Wednesday, March 24, 2010

So much for picking your nose on the street

I just read in the paper that Ra'anana has installed more than 100 surveillance cameras throughout the city to help reduce crime. While I understand that there is good reasons for taking such actions, I couldn't help but think that that is going hinder people's personal freedoms.

A few weeks ago a 13-year-old friend of mine was confronted on a Ra'anana street by a guy who felt the need to expose himself to her. Needless to say, she was upset and unnerved by the expose. I would like to think that I would handle such an incident much better because I am so much older but the truth is, nudity has its place -- but that place in not on the street with strangers. I like to think that if that happened to me, I would laugh in the flasher's face and tell him or her to get lost. Of course, it's easy to have such bravado when it isn't happening to you.

Back to the point. Have the police caught this guy? No. Have they really looked for this guy? I am willing to bet that they have not. Which leads me back to the cameras. Are the police actually going to a) use the information to hunt down criminals and deviants or b) are they simply expecting the cameras to act as a deterrent in their own right? My fear is that the answer is B.

A few years ago another sexual deviant physically attacked a 12-year-old boy in the foyer of his Ra'anana apartment building. Public outrage was high -- at least from the Anglo community. It may have been the same with the Hebrew-speaking community but since I do not follow the hebrew media that carefully, I cannot say with any confidence.

A few weeks later, as I drove by the police station, I noticed a hullaballoo happening outside so I yelled to one of the police officers (this is not unusual behaviour in Israel) to ask whether or not this was the guy who had assaulted the kid. The police officer looked at me as if I was nuts. In an attempt to save face, I then asked him if they were looking for that guy. After another equally vacant stare I realized that I was simply wasting my breath.

Now, on the other hand, if you are a potential terrorist on the run in Israel, the police will get actively involved (along with the army and the Border Police) to hunt you down -- and they will find you. Don't get me wrong ... this is a good thing. A very good thing. But it does not require municipal security cameras. From what I can tell, it does require excellent groundwork and good contacts with a constituency that I am not familiar with. And if it is a potential terrorist on the lose, there is no one I would trust more that the three groups listed above.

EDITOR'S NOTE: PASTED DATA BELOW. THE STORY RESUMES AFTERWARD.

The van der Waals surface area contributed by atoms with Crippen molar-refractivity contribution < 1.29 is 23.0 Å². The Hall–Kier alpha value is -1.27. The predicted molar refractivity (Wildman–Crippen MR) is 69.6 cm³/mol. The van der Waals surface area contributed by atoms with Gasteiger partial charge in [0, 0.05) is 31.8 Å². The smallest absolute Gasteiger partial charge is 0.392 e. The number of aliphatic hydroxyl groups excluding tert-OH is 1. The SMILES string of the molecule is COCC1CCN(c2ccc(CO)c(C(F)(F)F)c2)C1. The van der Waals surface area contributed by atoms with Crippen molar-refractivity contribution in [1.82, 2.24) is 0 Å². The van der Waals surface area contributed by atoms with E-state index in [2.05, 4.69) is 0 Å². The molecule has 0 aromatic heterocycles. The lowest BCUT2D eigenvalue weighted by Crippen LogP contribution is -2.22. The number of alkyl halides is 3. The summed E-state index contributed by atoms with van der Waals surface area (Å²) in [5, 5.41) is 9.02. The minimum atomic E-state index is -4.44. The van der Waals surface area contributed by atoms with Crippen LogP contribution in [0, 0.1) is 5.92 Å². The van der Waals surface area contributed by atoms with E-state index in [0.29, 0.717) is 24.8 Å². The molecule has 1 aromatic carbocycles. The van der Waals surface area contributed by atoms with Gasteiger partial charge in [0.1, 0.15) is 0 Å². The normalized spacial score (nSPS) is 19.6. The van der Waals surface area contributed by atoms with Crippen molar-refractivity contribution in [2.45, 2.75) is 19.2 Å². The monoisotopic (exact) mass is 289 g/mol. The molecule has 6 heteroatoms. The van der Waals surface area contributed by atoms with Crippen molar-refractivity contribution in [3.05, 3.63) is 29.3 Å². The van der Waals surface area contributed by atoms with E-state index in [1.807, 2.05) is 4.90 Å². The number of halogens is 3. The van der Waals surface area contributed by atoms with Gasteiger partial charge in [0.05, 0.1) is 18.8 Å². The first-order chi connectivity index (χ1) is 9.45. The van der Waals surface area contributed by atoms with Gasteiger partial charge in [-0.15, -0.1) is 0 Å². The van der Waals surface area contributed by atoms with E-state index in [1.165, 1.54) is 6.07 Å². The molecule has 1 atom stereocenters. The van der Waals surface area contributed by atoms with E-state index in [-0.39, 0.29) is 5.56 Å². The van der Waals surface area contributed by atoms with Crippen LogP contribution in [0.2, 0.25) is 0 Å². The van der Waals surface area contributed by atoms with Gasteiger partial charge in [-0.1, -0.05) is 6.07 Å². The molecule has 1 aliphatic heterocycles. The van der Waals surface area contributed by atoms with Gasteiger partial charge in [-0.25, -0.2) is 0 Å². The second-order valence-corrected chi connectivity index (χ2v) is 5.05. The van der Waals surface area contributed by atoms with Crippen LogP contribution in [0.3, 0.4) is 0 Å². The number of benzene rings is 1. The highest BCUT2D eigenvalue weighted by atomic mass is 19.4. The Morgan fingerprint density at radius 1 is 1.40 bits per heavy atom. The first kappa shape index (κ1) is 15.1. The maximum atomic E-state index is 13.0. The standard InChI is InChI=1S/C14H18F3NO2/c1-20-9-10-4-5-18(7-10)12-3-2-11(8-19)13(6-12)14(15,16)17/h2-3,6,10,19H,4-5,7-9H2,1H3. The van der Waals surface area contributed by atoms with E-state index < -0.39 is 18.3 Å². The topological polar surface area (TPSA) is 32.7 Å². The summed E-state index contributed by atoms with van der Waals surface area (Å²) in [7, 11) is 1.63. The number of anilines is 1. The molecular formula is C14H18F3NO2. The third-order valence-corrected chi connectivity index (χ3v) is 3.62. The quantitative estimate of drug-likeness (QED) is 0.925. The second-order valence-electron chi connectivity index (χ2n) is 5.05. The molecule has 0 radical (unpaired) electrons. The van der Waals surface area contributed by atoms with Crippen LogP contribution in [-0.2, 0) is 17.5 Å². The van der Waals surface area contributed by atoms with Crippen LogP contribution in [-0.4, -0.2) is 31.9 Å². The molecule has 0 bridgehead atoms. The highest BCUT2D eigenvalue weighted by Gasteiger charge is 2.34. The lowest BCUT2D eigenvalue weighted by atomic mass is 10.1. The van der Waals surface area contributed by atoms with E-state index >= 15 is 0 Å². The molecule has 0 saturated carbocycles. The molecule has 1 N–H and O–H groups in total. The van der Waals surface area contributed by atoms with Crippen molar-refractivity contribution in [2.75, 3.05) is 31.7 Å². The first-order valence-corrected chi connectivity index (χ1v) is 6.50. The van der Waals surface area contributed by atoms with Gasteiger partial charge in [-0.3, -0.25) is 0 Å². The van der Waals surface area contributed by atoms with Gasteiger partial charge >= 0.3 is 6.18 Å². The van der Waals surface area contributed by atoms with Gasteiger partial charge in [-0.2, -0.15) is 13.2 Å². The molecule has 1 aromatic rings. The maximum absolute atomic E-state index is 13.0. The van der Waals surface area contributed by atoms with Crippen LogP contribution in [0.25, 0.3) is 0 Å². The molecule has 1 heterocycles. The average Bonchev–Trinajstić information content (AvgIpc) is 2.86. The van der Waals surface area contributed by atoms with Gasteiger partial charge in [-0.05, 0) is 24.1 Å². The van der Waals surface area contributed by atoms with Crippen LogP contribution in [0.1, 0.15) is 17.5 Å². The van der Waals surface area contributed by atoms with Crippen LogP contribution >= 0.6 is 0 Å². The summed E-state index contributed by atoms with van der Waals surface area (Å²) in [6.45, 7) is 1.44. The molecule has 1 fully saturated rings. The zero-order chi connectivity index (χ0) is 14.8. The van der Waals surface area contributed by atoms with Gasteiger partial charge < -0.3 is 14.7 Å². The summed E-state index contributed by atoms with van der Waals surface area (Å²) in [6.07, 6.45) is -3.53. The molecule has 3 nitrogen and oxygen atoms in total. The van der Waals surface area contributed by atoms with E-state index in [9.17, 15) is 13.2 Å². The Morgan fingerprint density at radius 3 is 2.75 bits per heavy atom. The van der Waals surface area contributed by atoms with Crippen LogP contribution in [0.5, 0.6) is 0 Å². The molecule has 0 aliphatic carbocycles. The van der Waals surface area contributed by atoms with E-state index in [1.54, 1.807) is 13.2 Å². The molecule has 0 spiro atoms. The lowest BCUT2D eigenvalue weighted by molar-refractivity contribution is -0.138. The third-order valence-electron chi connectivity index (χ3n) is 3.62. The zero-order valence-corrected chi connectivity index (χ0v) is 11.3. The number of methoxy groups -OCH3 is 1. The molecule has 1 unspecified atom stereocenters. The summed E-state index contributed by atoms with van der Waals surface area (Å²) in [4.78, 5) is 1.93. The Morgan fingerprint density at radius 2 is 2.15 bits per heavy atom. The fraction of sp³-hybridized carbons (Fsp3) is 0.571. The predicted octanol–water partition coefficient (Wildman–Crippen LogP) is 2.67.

However, if some slimeball breaks into your house and steals your valuables, or if someone feels the need to share his or her private parts with you on a city street, you are probably out of luck. And therefore, I think the cameras should go in favour of people having the right to privately pick their noses in public!

Thursday, March 11, 2010

Cleaning for Passover

It's that time of the year again when participating Jews worldwide start the re-enactment of the exodus from Egypt approximately 3460 years ago. (Note: Do not even think about arguing the math with me. I know that there is more than one theory on the exact date but I don't want to discuss that right now. If you are uncomfortable with my calculation, submit your comments to Wikipedia. They will appreciate them -- I do not.)

We've thrown away lots of old and broken junk that was piling up since last year at this time. My kids have cleaned out their closets -- to their satisfaction, not to mine. We are now entering the below-the-surface, deep cleaning segment of the preparation process.

And once again, in the middle of all this over-the-top preparation, I start wondering the same thing that I wondered last year: What the heck does this have to do with the Exodus?

Let me spare you the few seconds you might have pondered the question. The answer is: nothing; zippo; nada.

While I am not a biblical scholar (Ha. Even the thought of that amuses me.)I do know the basics of the Exodus story. Here's the nutshell version: God speaks to Moses. God tells Moses that he has to free the Israelites who are enslaved in Egypt. Moses is reluctant at best. God doesn't care. Moses agrees to try. Aaron, his brother, agrees to assist him. They ask Pharaoh to free the Israelites. Pharaoh says no. Moses demonstrates the power of his backer (God) with a few plagues. Pharaoh is not impressed. Moses tries a few more plagues. Pharaoh is a little more impressed and looks like he is going to agree. However, he does not. Moses goes bigger and gets Pharaoh's attention. Pharaoh agrees under duress.

And here is where things come back to the preparation issue: Knowing that the last of the plagues are really going to upset Pharaoh, Moses tells the Israelites to get ready quickly because they are going to have to make a fast exit. This turns out to be a very accurate statement.